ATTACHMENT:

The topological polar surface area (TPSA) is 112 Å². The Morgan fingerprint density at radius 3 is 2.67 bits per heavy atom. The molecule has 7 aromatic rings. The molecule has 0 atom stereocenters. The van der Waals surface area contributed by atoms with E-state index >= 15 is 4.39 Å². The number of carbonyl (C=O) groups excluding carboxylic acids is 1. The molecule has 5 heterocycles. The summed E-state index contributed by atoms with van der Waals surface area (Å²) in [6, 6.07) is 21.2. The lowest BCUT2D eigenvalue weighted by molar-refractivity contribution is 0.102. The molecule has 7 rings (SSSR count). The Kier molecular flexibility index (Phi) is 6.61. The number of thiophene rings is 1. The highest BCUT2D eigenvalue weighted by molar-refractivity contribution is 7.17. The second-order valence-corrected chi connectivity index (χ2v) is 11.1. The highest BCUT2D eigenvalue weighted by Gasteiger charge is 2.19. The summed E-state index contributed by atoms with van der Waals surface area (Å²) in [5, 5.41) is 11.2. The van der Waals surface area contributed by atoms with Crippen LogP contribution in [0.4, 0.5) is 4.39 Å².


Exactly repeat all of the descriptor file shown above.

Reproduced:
The topological polar surface area (TPSA) is 112 Å². The Morgan fingerprint density at radius 3 is 2.67 bits per heavy atom. The molecule has 7 aromatic rings. The molecule has 0 atom stereocenters. The van der Waals surface area contributed by atoms with E-state index >= 15 is 4.39 Å². The number of carbonyl (C=O) groups excluding carboxylic acids is 1. The molecule has 5 heterocycles. The summed E-state index contributed by atoms with van der Waals surface area (Å²) in [6, 6.07) is 21.2. The lowest BCUT2D eigenvalue weighted by molar-refractivity contribution is 0.102. The molecule has 7 rings (SSSR count). The Kier molecular flexibility index (Phi) is 6.61. The number of thiophene rings is 1. The highest BCUT2D eigenvalue weighted by molar-refractivity contribution is 7.17. The second-order valence-corrected chi connectivity index (χ2v) is 11.1. The highest BCUT2D eigenvalue weighted by Gasteiger charge is 2.19. The summed E-state index contributed by atoms with van der Waals surface area (Å²) in [5, 5.41) is 11.2. The van der Waals surface area contributed by atoms with Crippen LogP contribution in [0.4, 0.5) is 4.39 Å².